When I try to install a package with npm, it doesn't work. After a long wait, I eventually get an error 'tunneling socket could not be established, sutatusCode=403'.

$ npm install coffee-script
npm http GET https://registry.npmjs.org/coffee-script
npm http GET https://registry.npmjs.org/coffee-script
npm http GET https://registry.npmjs.org/coffee-script
npm ERR! Error: tunneling socket could not be established, sutatusCode=403
npm ERR!     at ClientRequest.onConnect (c:\Program Files\nodejs\node_modules\npm\node_modules\request\tunnel.js:148:19)
npm ERR!     at ClientRequest.g (events.js:193:14)
npm ERR!     at ClientRequest.EventEmitter.emit (events.js:123:20)
npm ERR!     at Socket.socketOnData (http.js:1393:11)
npm ERR!     at TCP.onread (net.js:403:27)

However, when I browse to that same URL in my web browser (Google Chrome) it loads fine (see footnote). https://registry.npmjs.org/coffee-script

What's going wrong?

While I happen to use a https proxy, I'm confident this isn't the problem. I've configured the environment variable https_proxy (per the npm user guide). I know the environment variable is correct, because the Python package manager pip follows it correctly.

I believe the problem relates to SSL certificates, because if I download that URL with wget, I get an explicit error about certificates

$ wget https://registry.npmjs.org/coffee-script
SYSTEM_WGETRC = c:/progra~1/wget/etc/wgetrc
syswgetrc = c:/progra~1/wget/etc/wgetrc
--2012-12-17 12:14:07--  https://registry.npmjs.org/coffee-script
Resolving corpproxy...
Connecting to corpproxy||:8080... connected.
ERROR: cannot verify registry.npmjs.org's certificate, issued by `/C=US/ST=CA/L=Oakland/O=npm/OU=npm Certificate Authority/CN=npmCA/emailAddress=i@izs.me':
  Unable to locally verify the issuer's authority.
To connect to registry.npmjs.org insecurely, use `--no-check-certificate'.
Unable to establish SSL connection.

How can I fix this? Without compromising security.

I used to get SSL certificate errors in my web browser too, until I installed the 'npmCA' certificate as a 'trusted root certification authority' in Control Panel's Internet Options (screenshot enter image description here )

Edit: I tried an insecure workaround per https://npmjs.org/doc/config.html#strict-ssl

npm set strict-ssl false

Yet it still times out with the same error

$ npm install coffee-script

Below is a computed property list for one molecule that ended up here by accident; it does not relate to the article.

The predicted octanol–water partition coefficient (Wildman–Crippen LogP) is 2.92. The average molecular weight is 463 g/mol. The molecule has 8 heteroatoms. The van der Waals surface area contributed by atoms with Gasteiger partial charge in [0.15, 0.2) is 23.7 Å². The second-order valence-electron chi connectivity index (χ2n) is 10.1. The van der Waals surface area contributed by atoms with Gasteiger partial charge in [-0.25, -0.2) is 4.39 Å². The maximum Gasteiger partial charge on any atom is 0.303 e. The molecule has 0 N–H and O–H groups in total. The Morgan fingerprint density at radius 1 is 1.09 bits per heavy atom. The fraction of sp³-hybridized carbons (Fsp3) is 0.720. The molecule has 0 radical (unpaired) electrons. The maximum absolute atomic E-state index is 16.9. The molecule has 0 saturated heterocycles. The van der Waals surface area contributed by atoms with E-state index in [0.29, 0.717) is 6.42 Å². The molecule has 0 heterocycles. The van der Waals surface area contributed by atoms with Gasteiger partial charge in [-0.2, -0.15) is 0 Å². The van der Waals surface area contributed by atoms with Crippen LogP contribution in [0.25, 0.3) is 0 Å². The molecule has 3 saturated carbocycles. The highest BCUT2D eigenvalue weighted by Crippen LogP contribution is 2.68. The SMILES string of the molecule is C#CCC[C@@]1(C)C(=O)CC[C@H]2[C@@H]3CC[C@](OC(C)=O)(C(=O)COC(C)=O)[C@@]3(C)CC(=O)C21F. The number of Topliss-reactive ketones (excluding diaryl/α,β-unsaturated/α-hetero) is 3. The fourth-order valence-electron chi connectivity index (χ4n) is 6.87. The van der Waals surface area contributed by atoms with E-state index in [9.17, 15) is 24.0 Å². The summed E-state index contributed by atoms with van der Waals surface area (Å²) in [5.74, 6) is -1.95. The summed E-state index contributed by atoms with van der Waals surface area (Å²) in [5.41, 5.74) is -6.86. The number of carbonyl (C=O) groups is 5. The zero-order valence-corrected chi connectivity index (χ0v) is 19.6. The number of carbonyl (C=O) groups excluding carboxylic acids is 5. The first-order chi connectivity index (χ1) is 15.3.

npm http GET https://registry.npmjs.org/coffee-script
npm http GET https://registry.npmjs.org/coffee-script
npm http GET https://registry.npmjs.org/coffee-script
npm ERR! Error: tunneling socket could not be established, sutatusCode=403

10 Answers 10


TL;DR - Just run this and don't disable your security:

Replace existing certs

# Windows/MacOS/Linux 
npm config set cafile "<path to your certificate file>"

# Check the 'cafile'
npm config get cafile

or extend existing certs

Set this environment variable to extend pre-defined certs: NODE_EXTRA_CA_CERTS to "<path to certificate file>"

Full story

I've had to work with npm, pip, maven etc. behind a corporate firewall under Windows - it's not fun. I'll try and keep this platform agnostic/aware where possible.


HTTP_PROXY & HTTPS_PROXY are environment variables used by lots of software to know where your proxy is. Under Windows, lots of software also uses your OS specified proxy which is a totally different thing. That means you can have Chrome (which uses the proxy specified in your Internet Options) connecting to the URL just fine, but npm, pip, maven etc. not working because they use HTTPS_PROXY (except when they use HTTP_PROXY - see later). Normally the environment variable would look something like:


But you're getting a 403 which suggests you're not being authenticated against your proxy. If it is basic authentication on the proxy, you'll want to set the environment variable to something of the form:


The dreaded NTLM

There is an HTTP status code 407 (proxy authentication required), which is the more correct way of saying it's the proxy rather than the destination server that's rejecting your request. That code plagued me for the longest time until after a lot of time on Google, I learned my proxy used NTLM authentication. HTTP basic authentication wasn't enough to satisfy whatever proxy my corporate overlords had installed. I resorted to using Cntlm on my local machine (unauthenticated), then had it handle the NTLM authentication with the upstream proxy. Then I had to tell all the programs that couldn't do NTLM to use my local machine as the proxy - which is generally as simple as setting HTTP_PROXY and HTTPS_PROXY. Otherwise, for npm use (as @Agus suggests):